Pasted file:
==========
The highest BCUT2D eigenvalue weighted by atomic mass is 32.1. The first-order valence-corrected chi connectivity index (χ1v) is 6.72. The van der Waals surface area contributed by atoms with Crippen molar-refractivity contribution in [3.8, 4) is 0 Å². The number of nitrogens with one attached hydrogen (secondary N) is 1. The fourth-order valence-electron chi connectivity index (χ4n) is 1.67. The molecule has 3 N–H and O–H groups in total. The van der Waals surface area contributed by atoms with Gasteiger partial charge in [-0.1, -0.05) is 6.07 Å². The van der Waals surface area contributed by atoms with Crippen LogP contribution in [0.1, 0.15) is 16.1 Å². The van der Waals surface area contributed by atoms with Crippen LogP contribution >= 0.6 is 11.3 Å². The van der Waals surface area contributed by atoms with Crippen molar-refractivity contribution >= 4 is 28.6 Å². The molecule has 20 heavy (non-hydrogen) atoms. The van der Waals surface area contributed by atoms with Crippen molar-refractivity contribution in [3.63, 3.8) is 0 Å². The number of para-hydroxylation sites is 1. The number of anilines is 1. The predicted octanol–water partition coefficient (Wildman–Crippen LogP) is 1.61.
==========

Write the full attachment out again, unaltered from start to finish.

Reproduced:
The highest BCUT2D eigenvalue weighted by atomic mass is 32.1. The first-order valence-corrected chi connectivity index (χ1v) is 6.72. The van der Waals surface area contributed by atoms with Crippen molar-refractivity contribution in [3.8, 4) is 0 Å². The number of nitrogens with one attached hydrogen (secondary N) is 1. The fourth-order valence-electron chi connectivity index (χ4n) is 1.67. The molecule has 3 N–H and O–H groups in total. The van der Waals surface area contributed by atoms with Gasteiger partial charge in [-0.1, -0.05) is 6.07 Å². The van der Waals surface area contributed by atoms with Crippen LogP contribution in [0.1, 0.15) is 16.1 Å². The van der Waals surface area contributed by atoms with Crippen LogP contribution >= 0.6 is 11.3 Å². The van der Waals surface area contributed by atoms with Crippen molar-refractivity contribution >= 4 is 28.6 Å². The molecule has 20 heavy (non-hydrogen) atoms. The van der Waals surface area contributed by atoms with Crippen molar-refractivity contribution in [3.63, 3.8) is 0 Å². The number of para-hydroxylation sites is 1. The number of anilines is 1. The predicted octanol–water partition coefficient (Wildman–Crippen LogP) is 1.61.